Boromir vs Isildur

Blad The Inspirer

New Member
In episode 129, one possible reading regarding Boromir's exclamation of "Isildur took it! That is tidings indeed," was that Boromir was immediately thinking about it as good news -- a chance to find and use the ring now. While I agree that this reading works well with Elrond's response, I don't think it is the only reading that works.

We will learn a lot more about Boromir's relationship with Faramir and Denethor later, and it seems to me that Boromir would tend to espouse his father's beliefs. Is it not possible that, upon hearing the information from Elrond, Boromir looks on Isildur with derision? After all, Denethor will later look down on Aragorn because he is of the line of Isildur. Arvedui, of the line of Isildur, attempted to claim the kingship, and was rejected. Isildur's Bain was mentioned in the dream, so the great ones in Gondor have likely been discussing Isildur over the past year, and maybe not in the most positive way. Denethor will also later say that "To use [the ring] is perilous". I believe that Denethor (and so, most likely, Boromir) would consider Isildur's decision to take the ring (instead of easily destroying it after the defeat of Sauron) to be foolish.

So, I think it is quite possible that Boromir's exclamation is genuinely one of disappointment, and even derision, and the statement from Elrond that follows can be taken at face value, in agreement with the sentiments of Boromir. Of course Boromir thinks that it is better to destroy the enemy's ring -- assuming that it could easily be destroyed. If Boromir had been in Isildur's place, of course he would have destroyed it! But my situation is very different from that of Isildur. My people have waned, while Sauron is only growing stronger. To destroy the ring now would be nearly impossible. To win without the ring would also be impossible. Our only hope is to use it... and so on.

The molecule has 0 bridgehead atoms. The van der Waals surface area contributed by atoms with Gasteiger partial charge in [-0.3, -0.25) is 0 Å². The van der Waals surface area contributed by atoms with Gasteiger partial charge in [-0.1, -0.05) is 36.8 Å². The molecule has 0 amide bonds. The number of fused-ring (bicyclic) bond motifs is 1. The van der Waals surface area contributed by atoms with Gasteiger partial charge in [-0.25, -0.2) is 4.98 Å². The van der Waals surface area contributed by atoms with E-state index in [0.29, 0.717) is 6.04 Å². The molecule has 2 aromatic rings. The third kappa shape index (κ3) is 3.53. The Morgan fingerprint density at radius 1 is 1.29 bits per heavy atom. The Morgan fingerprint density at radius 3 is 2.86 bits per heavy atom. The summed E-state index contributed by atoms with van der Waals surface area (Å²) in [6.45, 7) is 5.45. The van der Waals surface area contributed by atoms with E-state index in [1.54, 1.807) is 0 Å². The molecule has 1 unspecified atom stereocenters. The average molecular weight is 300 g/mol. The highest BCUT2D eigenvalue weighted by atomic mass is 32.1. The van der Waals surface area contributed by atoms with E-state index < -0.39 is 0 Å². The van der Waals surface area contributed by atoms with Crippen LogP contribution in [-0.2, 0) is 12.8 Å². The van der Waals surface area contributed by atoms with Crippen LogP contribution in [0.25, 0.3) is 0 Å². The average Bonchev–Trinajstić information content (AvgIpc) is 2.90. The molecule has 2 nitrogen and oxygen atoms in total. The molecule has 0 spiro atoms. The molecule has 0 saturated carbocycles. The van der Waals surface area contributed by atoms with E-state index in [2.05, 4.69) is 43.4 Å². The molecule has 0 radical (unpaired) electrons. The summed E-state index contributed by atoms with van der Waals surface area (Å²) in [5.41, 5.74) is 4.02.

I can see this line of thinking going through Boromir's head as the council of Elrond continues and he learns more and more about their plight. I like this reading, as it adds an extra level of irony to the words and actions of Boromir, and seems to match with the claims that will be made by Denethor in the Return of the King.

Of course, both this reading and the one given in class depend a lot on our own hindsight. I wonder what first-time readers would be thinking at this point? What would they think about the exclamation of Boromir?
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Kate Neville

Well-Known Member
Of course, this is the very first time we hear Boromir speak -- we don't even really know who he is yet, only that he is from the South and has come seeking counsel. In this short exclamation, two things leap out at me (although I'm not sure whether they did at the first reading, which was decades ago!): the fact that in the South, they 'do not name' Sauron, which reminds us of Strider's caution not to speak the name of Mordor too loudly; and the fact that Elrond's revelation is 'tidings indeed' -- which indicates that it might relate to the counsel which he came seeking. [Otherwise, I like your multi-leveled analysis of what's going on in Boromir's head: the internal conflict which comes to a head at Parth Galen is what makes his character arc so interesting.]